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aj_p
New Contributor

GLM

I am new to JMP, but very interested to use it for my data analysis. I have a data set: 8 treatment groups, each group have 12 to 14 flies, each fly was provided with 4 different fruits together (4 choice)  for oviposition. Oviposition counts on each fruit out of total number of oviposition per fly is the final data. I am studying the effect of host fruits and treatments on the oviposition, and how treatments alter host preference?. As it is a count data I am not happy with ANOVA. I decided to use GLM. Should I use nest at any point here?

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Accepted Solutions

Re: GLM

It sounds like you crossed 8 treatments with 4 fruits. (Are the treatments from one factor with 8 levels, two factors, or three factors?) I assume that your choice for a GLM model is Poisson distribution with the canonical log link function, right? Why do you think that treatment and fruit are nested?

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Re: GLM

It sounds like you crossed 8 treatments with 4 fruits. (Are the treatments from one factor with 8 levels, two factors, or three factors?) I assume that your choice for a GLM model is Poisson distribution with the canonical log link function, right? Why do you think that treatment and fruit are nested?

Learn it once, use it forever!
aj_p
New Contributor

Re: GLM

Thanks lot for the response. In my case the treatments are different
bacterial treatments but no levels inside.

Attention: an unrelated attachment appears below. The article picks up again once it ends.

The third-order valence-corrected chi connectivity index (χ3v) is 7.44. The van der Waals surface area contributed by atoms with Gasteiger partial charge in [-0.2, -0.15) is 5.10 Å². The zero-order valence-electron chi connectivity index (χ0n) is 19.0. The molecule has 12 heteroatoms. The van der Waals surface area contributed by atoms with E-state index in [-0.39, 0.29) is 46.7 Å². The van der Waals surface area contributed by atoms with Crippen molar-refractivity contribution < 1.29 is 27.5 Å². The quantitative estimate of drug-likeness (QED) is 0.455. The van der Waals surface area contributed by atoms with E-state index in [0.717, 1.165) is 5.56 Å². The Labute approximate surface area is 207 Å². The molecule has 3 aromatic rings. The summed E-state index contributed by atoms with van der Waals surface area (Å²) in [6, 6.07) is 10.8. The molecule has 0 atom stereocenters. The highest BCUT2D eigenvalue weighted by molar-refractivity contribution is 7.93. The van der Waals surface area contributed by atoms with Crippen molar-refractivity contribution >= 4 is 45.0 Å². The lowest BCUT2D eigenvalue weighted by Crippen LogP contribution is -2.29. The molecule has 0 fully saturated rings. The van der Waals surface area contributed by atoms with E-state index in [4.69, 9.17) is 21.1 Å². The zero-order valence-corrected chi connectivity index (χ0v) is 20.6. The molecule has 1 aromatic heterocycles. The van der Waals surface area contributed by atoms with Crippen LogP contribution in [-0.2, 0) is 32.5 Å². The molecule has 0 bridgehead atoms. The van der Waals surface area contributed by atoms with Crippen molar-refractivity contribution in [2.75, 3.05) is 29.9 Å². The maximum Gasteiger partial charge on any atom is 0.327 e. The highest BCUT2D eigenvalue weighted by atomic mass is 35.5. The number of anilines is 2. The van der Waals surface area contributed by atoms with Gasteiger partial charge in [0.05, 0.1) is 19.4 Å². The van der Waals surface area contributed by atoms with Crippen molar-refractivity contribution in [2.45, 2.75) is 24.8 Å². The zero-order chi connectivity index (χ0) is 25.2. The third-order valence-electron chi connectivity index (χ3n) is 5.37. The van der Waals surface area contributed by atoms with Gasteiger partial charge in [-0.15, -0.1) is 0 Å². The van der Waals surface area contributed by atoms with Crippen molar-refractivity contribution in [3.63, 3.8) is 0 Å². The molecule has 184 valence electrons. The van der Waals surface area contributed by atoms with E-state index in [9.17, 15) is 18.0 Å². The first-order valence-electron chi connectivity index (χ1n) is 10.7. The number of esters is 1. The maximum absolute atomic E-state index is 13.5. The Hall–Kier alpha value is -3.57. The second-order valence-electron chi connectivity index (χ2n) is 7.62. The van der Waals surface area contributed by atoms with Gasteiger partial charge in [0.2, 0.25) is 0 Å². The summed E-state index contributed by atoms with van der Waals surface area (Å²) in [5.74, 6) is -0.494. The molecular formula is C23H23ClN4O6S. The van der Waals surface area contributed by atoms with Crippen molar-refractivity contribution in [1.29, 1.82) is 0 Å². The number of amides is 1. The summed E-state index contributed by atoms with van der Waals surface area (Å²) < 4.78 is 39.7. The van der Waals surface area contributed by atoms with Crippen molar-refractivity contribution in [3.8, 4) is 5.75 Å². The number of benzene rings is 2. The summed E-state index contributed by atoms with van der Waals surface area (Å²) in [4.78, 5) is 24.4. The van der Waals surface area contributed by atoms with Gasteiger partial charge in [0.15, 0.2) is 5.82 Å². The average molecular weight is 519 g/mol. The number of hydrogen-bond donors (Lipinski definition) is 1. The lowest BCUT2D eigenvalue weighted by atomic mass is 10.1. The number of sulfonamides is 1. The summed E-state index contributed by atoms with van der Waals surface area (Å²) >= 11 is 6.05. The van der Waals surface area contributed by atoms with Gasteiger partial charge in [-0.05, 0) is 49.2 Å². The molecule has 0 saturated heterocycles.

I have arranged the data in 3 columns C1: Treatment, C2: Fruit, C3:
Oviposition count. Count in every four rows are from the same fly of a
particular treatment. Moreover, I want to include the total count of each
fly also into the analysis. So I get confused with nesting. Sorry. Please
suggest me a better way to structure my data for the GLM.
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Re: GLM

I don't see any need to structure the data differently. You can enter the counts in the Y analysis role and then enter Treatment, Fruit, and Treatment * Fruit (interaction effect) in the terms list.

 

At the same time, I don't see the need to model the total. This would mean summarizing (e.g., 'rolling up') the counts of each fruit. There is nothing wrong with doing that operation but what does it gain the analysis?

 

One consideration for another design would be to include more flies. Possibly replicate treatment (Treatment / Fruit combination with new fly) or simply introduce more than one fly to each combination. (I guess that multiple flies raises other issues. Simultaneous introduction of multiple flies might modify their behavior. Sequential introduction might be subjected to a carry-over effect from previous fly.)

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